IT’S A WONDERFUL LIFE Lacks Color….By Design

by David Bradford

No, there is nothing wrong with your eyes. The Milburn Stone Theatre’s latest production, ITS A WONDERFUL LIFE, is being presented in black and white. Based on the classic 1946 Christmastime film starring Jimmy Stewart and Donna Reed, IT’S A WONDERFUL LIFE is the story of George Bailey (Dan Karrer), a kind hearted hometown boy whose penchant for helping out his fellow townspeople has a profound effect on the lives of those around him, even if he doesn’t know it himself.  He and his Building and Loan are the last refuge against the entire takeover of the town by Mr. Potter (Mike Ware), a fact that sticks in Potter’s craw. Potter hatches several schemes to take Bailey down, until the right scheme falls into his lap.  Facing the prospect that he is worth more dead than alive, George seeks to cash in on that, but the intervention by an angel (second class) named Clarence (Charles Johnson) tries to change that.

Throughout the production we are taken through a virtual who’s who of the community of Bedford Falls, NY. We meet George’s wife Mary (Barbara Walker), his kids Pete (Henry Watkins), Tommy (Geffen Stanhope), Zuzu (Caitlin Lee), and Janie (Ava Sekowski), his mother (Eileen Law Stewart), his business partner Uncle Billy (Phil Hansel), his Aunt Tilly (Justine Quirk), and childhood friend Violet Peterson (Tess Pohlhaus), among many others.

George Bailey is a well-known role that was played by beloved actor Jimmy Stewart. Stewart had a very unique style and pattern of speaking. It is those patterns that most associate with the role.  So trying to fill big shoes can be a challenge. Either you make the role your own and risk having all the lovers of the movie not “buy” you as the character, or you give in and just shallowly pretend to be the actor that originated the role.  I am happy to say that Karrer finds a delightful third option.  He makes the role his own, but embodies just enough of the physical quirks of Stewart to evoke the memories of the movie character.  As an example, Stewart often stuttered his way through many of the lines. Karrer does not vocalize the stutters (at least from what I could hear) but subtly includes physical cues in his delivery that mimicks Stewart just enough to make George familiar.  It is quite an impressive feat!

Walker’s performance as Mary is touching.  We can easily see why George falls in love with her.  She is a free spirit, and a warm one at that.

Mike Ware, as always, brings his tremendous talent to the part of Mr. Potter. He is very hatable. He is a commanding presence when on stage, which is perfect for that role.

As I mentioned, the show is presented in black and white.  As such all set, props, costumes, and actors appear in shades of gray. Only white light is employed too.  This is a novelty effect that some theatres have begun using when presenting shows based on old black and white movies. It is meant to touch on the nostalgia for the time and judging by some of the comments I heard during intermission and after the show, it did. Many people were impressed with and loved the effect.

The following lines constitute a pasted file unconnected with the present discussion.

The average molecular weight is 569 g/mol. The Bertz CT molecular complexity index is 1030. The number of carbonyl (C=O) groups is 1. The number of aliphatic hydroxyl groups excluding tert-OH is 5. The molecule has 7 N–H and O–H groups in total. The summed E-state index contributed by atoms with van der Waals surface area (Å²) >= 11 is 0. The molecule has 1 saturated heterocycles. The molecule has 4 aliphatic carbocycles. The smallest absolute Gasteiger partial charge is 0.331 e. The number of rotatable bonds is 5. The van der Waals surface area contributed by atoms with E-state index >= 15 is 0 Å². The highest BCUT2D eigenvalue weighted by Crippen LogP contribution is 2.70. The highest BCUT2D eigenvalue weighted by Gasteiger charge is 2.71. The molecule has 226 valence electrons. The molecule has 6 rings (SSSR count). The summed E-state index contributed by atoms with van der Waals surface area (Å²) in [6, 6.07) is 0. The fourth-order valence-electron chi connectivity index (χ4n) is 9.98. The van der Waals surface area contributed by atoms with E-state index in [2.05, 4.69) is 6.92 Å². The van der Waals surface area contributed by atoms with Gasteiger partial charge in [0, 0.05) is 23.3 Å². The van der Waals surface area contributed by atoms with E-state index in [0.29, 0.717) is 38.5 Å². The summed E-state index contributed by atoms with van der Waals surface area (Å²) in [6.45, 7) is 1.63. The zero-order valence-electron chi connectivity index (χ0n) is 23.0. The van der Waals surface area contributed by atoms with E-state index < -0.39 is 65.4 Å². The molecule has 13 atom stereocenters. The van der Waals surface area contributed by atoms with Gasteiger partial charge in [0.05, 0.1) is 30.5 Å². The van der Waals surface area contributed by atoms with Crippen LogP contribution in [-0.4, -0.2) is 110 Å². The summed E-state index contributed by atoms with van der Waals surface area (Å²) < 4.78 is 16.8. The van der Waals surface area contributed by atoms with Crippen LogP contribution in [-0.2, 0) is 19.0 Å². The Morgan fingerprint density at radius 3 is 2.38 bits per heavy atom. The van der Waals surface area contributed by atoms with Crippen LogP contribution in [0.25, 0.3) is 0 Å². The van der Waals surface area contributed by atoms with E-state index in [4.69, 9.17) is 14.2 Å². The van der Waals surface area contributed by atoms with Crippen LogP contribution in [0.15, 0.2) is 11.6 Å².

I and my companions (my kids), however, were less so.  I had never seen this effect employed and was excited to see it.  It is impressive for the first five minutes or so. But then it quickly becomes a distraction. The make-up employed to render the actors in black and white can be quite creepy.  The set, which is sparse to begin with (two covered scaffold towers with a connecting bridge between them which forms an upper playing area and a ramp between the towers to the lower playing area), seems just depressing.  I do applaud them for taking a chance on this technique. It is one I once considered myself many years ago when proposing a show idea. But it is one that I just don’t think, for me anyway, translates well.  In retrospect, I think I would have enjoyed more having the wonderful story of the movie being told through a very real and full color presentation.

From a performance standpoint  Act I is a little jarring. It seems to drag despite the fact that the actors are rushing their deliveries. However, everyone seems to settle in by Act II, which does have a powerful effect at the end. In fact, a tissue concession stand would do well. I would have been first in line.

My two companions for the evening, reviewers in their own right, would have preferred a more “modern” feel (ah youth). However, my son was impressed with the star field backdrop. My daughter felt Mary was “beautiful” and that Ware was “very good in his part” as Potter.

Overall, ITS A WONDERFUL LIFE is a good production. If you are fan of the movie (and who isn’t if they have seen it), you will enjoy this production.  Its a delightful way to kick off the holiday season.  But I have been told that presales on tickets have been very high, so it is strongly recommended that you purchase tickets in advance.

Adapted for the stage by James W. Rodgers
Based on the film by Frank Capra
And the story by Philip van Doren Stern
Directed by Dane Hutchinson
November 22 – December 1, 2013
Milburn Stone Theatre
Cecil College
1 Seahawk Dr.
North East, MD

You may also like

Leave a Reply